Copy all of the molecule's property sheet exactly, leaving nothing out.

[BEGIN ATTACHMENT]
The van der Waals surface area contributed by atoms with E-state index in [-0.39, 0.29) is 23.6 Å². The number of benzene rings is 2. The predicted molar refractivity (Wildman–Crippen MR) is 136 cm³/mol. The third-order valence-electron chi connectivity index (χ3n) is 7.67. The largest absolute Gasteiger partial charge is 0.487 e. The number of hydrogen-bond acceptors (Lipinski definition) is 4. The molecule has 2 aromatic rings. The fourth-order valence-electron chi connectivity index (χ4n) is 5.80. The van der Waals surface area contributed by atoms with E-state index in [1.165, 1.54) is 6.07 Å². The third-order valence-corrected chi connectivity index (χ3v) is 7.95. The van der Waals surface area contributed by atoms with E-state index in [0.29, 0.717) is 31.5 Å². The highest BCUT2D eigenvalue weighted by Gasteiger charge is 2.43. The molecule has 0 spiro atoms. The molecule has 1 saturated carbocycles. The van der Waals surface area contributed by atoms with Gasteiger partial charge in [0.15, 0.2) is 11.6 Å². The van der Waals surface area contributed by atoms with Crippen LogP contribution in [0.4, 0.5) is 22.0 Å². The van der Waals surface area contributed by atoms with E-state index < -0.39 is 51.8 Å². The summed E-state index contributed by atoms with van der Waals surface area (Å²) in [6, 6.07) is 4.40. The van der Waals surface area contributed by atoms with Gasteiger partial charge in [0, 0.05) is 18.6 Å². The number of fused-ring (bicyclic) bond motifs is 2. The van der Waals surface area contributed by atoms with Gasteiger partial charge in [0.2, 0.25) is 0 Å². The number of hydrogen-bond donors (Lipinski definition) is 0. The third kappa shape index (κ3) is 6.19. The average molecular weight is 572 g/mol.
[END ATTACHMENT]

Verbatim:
The van der Waals surface area contributed by atoms with E-state index in [-0.39, 0.29) is 23.6 Å². The number of benzene rings is 2. The predicted molar refractivity (Wildman–Crippen MR) is 136 cm³/mol. The third-order valence-electron chi connectivity index (χ3n) is 7.67. The largest absolute Gasteiger partial charge is 0.487 e. The number of hydrogen-bond acceptors (Lipinski definition) is 4. The molecule has 2 aromatic rings. The fourth-order valence-electron chi connectivity index (χ4n) is 5.80. The van der Waals surface area contributed by atoms with E-state index in [1.165, 1.54) is 6.07 Å². The third-order valence-corrected chi connectivity index (χ3v) is 7.95. The van der Waals surface area contributed by atoms with E-state index in [0.29, 0.717) is 31.5 Å². The highest BCUT2D eigenvalue weighted by Gasteiger charge is 2.43. The molecule has 0 spiro atoms. The molecule has 1 saturated carbocycles. The van der Waals surface area contributed by atoms with Gasteiger partial charge in [0.15, 0.2) is 11.6 Å². The van der Waals surface area contributed by atoms with Crippen LogP contribution in [0.4, 0.5) is 22.0 Å². The van der Waals surface area contributed by atoms with E-state index < -0.39 is 51.8 Å². The summed E-state index contributed by atoms with van der Waals surface area (Å²) in [6, 6.07) is 4.40. The van der Waals surface area contributed by atoms with Gasteiger partial charge in [0, 0.05) is 18.6 Å². The number of fused-ring (bicyclic) bond motifs is 2. The van der Waals surface area contributed by atoms with Gasteiger partial charge in [0.2, 0.25) is 0 Å². The number of hydrogen-bond donors (Lipinski definition) is 0. The third kappa shape index (κ3) is 6.19. The average molecular weight is 572 g/mol.